Children’s student nurses’ knowledge of spirituality and its implications for educational practice

G. Kenny, M. Ashley

Research output: Contribution to journalArticle

3 Citations (Scopus)

Abstract

Children’s nurse educators have to rely predominantly on adult-based literature to guide their educational practice concerning spirituality in the nursing curriculum. The aim of this study was to get a children’s nursing perspective. A questionnaire was designed around the main themes emerging from the adult literature on spirituality. This was distributed to children’s nurses on the undergraduate curriculum at a UK university. The results showed that some of the challenges of delivering spirituality are common to both adult and children’s nursing. However, there were also significant differences revolving around the impact that children and families had in informing students’ understanding of spirituality, and the problems of seeking a unified theory of spirituality in a children’s nursing context. It concludes that children’s nursing has important lessons to learn from the adult literature; however, it must strive to construct its own insights and use this understanding to inform educational approaches to the topic.
Original languageEnglish
Pages (from-to)174-185
JournalJournal of Child Health Care
DOIs
Publication statusPublished - 2005

Fingerprint

Spirituality
Nursing
Nurses
Students
Curriculum

Keywords

  • children’s nursing
  • education
  • spirituality
  • student’s knowledge

Cite this

@article{6bc0a595cbb2486abd856fce057f9c93,
title = "Children’s student nurses’ knowledge of spirituality and its implications for educational practice",
abstract = "Children’s nurse educators have to rely predominantly on adult-based literature to guide their educational practice concerning spirituality in the nursing curriculum. The aim of this study was to get a children’s nursing perspective. A questionnaire was designed around the main themes emerging from the adult literature on spirituality. This was distributed to children’s nurses on the undergraduate curriculum at a UK university. The results showed that some of the challenges of delivering spirituality are common to both adult and children’s nursing. However, there were also significant differences revolving around the impact that children and families had in informing students’ understanding of spirituality, and the problems of seeking a unified theory of spirituality in a children’s nursing context. It concludes that children’s nursing has important lessons to learn from the adult literature; however, it must strive to construct its own insights and use this understanding to inform educational approaches to the topic.",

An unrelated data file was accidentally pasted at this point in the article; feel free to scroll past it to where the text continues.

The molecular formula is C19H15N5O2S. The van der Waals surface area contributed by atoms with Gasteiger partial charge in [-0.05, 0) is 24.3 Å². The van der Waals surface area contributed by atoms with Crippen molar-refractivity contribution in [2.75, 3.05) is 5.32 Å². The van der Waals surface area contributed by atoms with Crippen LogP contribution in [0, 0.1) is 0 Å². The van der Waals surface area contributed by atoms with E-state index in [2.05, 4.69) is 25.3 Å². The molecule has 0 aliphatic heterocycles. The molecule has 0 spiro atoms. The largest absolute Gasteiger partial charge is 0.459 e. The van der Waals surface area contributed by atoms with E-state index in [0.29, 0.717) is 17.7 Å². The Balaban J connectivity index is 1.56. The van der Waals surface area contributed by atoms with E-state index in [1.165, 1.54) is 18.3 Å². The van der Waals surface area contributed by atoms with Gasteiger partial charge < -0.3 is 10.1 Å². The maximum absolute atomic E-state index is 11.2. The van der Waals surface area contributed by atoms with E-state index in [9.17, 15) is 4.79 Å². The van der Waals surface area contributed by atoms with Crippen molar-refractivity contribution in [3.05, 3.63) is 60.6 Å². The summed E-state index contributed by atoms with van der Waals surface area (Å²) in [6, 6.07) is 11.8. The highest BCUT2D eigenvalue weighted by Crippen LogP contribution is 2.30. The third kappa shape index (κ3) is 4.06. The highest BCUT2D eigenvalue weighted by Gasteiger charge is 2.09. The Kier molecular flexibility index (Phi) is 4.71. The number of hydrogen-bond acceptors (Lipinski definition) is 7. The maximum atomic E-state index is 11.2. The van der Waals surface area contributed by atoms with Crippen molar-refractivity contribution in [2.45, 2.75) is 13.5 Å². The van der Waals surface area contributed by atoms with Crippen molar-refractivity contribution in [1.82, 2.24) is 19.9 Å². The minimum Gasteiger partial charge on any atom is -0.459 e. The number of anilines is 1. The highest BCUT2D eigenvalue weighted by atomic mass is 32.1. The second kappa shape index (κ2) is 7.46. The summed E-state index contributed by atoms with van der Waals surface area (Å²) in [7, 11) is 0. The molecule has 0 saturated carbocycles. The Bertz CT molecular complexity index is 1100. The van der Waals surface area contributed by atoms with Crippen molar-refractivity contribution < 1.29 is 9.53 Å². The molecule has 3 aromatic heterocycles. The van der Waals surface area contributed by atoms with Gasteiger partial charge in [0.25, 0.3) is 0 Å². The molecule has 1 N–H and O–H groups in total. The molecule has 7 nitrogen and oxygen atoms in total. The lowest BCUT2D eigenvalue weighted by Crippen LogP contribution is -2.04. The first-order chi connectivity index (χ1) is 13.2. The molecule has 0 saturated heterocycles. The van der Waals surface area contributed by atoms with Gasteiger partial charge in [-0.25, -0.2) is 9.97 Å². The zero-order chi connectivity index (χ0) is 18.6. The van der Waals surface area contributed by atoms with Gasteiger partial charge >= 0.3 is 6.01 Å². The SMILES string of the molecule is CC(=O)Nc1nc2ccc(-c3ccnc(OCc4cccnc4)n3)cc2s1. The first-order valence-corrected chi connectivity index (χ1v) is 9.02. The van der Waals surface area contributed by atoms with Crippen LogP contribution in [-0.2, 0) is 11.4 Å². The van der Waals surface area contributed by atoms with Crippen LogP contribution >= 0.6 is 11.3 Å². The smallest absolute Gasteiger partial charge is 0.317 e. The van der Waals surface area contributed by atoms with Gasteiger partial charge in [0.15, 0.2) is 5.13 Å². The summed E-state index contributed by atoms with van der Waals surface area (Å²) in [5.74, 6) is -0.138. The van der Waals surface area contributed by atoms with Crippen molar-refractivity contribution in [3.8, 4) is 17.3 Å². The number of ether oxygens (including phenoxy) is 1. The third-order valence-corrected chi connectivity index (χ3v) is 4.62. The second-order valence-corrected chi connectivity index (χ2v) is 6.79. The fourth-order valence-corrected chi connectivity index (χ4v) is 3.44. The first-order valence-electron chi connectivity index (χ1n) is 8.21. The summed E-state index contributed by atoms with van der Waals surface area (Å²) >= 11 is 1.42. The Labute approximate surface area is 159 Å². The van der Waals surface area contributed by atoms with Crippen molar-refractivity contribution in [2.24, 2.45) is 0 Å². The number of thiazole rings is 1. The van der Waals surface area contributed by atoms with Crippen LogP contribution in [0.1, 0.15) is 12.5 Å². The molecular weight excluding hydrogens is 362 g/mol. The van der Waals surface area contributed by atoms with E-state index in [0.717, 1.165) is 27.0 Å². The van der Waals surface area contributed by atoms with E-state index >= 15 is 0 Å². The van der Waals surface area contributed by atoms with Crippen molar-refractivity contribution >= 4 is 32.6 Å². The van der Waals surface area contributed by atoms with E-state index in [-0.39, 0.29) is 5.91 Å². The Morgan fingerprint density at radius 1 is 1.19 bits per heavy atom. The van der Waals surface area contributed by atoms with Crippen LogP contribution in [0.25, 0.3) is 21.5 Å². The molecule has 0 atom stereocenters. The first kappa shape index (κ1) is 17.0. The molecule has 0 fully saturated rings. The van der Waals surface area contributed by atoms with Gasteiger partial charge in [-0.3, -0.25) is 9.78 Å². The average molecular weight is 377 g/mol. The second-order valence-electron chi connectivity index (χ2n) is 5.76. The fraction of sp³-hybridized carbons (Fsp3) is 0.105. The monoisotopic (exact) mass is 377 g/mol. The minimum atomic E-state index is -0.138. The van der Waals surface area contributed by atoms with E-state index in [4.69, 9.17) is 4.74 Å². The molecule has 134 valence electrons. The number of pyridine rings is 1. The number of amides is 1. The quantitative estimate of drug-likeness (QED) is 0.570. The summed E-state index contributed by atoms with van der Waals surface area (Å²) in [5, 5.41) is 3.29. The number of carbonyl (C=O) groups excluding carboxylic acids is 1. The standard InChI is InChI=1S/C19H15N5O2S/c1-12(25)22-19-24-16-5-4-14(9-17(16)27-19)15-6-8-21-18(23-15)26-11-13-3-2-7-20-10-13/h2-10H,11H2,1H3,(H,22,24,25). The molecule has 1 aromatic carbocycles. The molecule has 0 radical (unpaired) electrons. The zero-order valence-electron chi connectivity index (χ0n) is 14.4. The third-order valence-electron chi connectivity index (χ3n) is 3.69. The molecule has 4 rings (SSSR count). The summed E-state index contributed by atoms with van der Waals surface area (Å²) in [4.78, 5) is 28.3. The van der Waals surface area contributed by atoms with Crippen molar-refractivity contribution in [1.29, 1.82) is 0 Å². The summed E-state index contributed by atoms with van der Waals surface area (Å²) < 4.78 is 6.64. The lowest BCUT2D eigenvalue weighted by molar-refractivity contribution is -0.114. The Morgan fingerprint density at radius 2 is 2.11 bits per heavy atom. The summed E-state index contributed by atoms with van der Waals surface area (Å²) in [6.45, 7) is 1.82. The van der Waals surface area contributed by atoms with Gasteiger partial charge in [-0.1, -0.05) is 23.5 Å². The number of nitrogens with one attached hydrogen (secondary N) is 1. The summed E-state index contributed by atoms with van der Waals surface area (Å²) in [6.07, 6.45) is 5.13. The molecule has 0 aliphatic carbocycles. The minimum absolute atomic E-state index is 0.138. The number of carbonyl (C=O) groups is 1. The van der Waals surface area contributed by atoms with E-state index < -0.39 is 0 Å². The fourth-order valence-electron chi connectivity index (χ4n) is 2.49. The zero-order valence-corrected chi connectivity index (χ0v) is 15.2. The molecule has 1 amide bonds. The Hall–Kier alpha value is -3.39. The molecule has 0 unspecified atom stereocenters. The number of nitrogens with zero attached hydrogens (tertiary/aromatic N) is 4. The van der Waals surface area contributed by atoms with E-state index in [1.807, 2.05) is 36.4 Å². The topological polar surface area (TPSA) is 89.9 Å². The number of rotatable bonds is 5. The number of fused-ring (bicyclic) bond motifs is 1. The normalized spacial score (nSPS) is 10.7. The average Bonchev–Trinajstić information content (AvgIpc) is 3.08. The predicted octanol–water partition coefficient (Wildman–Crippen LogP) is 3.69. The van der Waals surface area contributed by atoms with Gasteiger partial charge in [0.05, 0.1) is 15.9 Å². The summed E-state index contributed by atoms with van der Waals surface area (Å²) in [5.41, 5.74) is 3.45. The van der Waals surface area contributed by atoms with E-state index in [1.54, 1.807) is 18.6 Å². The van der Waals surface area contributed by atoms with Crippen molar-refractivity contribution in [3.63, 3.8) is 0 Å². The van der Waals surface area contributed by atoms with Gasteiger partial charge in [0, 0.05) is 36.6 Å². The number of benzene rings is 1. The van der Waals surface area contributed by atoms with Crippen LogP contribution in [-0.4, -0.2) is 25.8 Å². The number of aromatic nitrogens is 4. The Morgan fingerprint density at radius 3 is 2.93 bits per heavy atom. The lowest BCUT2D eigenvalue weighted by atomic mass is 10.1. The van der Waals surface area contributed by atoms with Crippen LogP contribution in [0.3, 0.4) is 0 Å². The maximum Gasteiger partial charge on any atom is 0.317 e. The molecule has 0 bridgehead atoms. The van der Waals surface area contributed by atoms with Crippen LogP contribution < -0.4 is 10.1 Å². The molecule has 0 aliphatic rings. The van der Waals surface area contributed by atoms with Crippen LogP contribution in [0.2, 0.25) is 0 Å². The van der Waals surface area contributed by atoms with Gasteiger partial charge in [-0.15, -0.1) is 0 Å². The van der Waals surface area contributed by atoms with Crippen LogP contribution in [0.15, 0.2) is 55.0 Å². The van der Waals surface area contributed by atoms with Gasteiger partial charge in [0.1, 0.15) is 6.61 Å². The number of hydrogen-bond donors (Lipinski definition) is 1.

keywords = "children’s nursing, education, spirituality, student’s knowledge",
author = "G. Kenny and M. Ashley",
year = "2005",
doi = "10.1177/1367493505054415",
language = "English",
pages = "174--185",
journal = "Journal of Child Health Care",
issn = "1367-4935",
publisher = "Taylor and Francis",

}

Children’s student nurses’ knowledge of spirituality and its implications for educational practice. / Kenny, G.; Ashley, M.

In: Journal of Child Health Care, 2005, p. 174-185.

Research output: Contribution to journalArticle

TY - JOUR

T1 - Children’s student nurses’ knowledge of spirituality and its implications for educational practice

AU - Kenny, G.

AU - Ashley, M.

PY - 2005

Y1 - 2005

N2 - Children’s nurse educators have to rely predominantly on adult-based literature to guide their educational practice concerning spirituality in the nursing curriculum. The aim of this study was to get a children’s nursing perspective. A questionnaire was designed around the main themes emerging from the adult literature on spirituality. This was distributed to children’s nurses on the undergraduate curriculum at a UK university. The results showed that some of the challenges of delivering spirituality are common to both adult and children’s nursing. However, there were also significant differences revolving around the impact that children and families had in informing students’ understanding of spirituality, and the problems of seeking a unified theory of spirituality in a children’s nursing context. It concludes that children’s nursing has important lessons to learn from the adult literature; however, it must strive to construct its own insights and use this understanding to inform educational approaches to the topic.

AB - Children’s nurse educators have to rely predominantly on adult-based literature to guide their educational practice concerning spirituality in the nursing curriculum. The aim of this study was to get a children’s nursing perspective. A questionnaire was designed around the main themes emerging from the adult literature on spirituality. This was distributed to children’s nurses on the undergraduate curriculum at a UK university. The results showed that some of the challenges of delivering spirituality are common to both adult and children’s nursing. However, there were also significant differences revolving around the impact that children and families had in informing students’ understanding of spirituality, and the problems of seeking a unified theory of spirituality in a children’s nursing context. It concludes that children’s nursing has important lessons to learn from the adult literature; however, it must strive to construct its own insights and use this understanding to inform educational approaches to the topic.

KW - children’s nursing

KW - education

KW - spirituality

KW - student’s knowledge

U2 - 10.1177/1367493505054415

DO - 10.1177/1367493505054415

M3 - Article

SP - 174

EP - 185

JO - Journal of Child Health Care

JF - Journal of Child Health Care

SN - 1367-4935

ER -